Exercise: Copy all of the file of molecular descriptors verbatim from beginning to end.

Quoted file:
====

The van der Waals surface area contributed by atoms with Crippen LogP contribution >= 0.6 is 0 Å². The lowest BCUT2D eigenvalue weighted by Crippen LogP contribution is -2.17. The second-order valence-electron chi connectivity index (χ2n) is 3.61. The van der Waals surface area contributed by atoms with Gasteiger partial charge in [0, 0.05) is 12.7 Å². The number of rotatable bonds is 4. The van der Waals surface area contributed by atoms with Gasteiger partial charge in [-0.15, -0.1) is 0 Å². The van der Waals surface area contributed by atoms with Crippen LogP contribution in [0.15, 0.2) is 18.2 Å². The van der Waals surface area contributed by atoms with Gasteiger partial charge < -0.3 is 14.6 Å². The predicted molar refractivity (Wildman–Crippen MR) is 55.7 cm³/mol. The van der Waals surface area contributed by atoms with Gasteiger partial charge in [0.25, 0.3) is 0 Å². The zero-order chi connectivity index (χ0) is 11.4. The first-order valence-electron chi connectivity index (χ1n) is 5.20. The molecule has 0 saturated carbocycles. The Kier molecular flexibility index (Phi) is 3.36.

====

The van der Waals surface area contributed by atoms with Crippen LogP contribution >= 0.6 is 0 Å². The lowest BCUT2D eigenvalue weighted by Crippen LogP contribution is -2.17. The second-order valence-electron chi connectivity index (χ2n) is 3.61. The van der Waals surface area contributed by atoms with Gasteiger partial charge in [0, 0.05) is 12.7 Å². The number of rotatable bonds is 4. The van der Waals surface area contributed by atoms with Gasteiger partial charge in [-0.15, -0.1) is 0 Å². The van der Waals surface area contributed by atoms with Crippen LogP contribution in [0.15, 0.2) is 18.2 Å². The van der Waals surface area contributed by atoms with Gasteiger partial charge < -0.3 is 14.6 Å². The predicted molar refractivity (Wildman–Crippen MR) is 55.7 cm³/mol. The van der Waals surface area contributed by atoms with Gasteiger partial charge in [0.25, 0.3) is 0 Å². The zero-order chi connectivity index (χ0) is 11.4. The first-order valence-electron chi connectivity index (χ1n) is 5.20. The molecule has 0 saturated carbocycles. The Kier molecular flexibility index (Phi) is 3.36.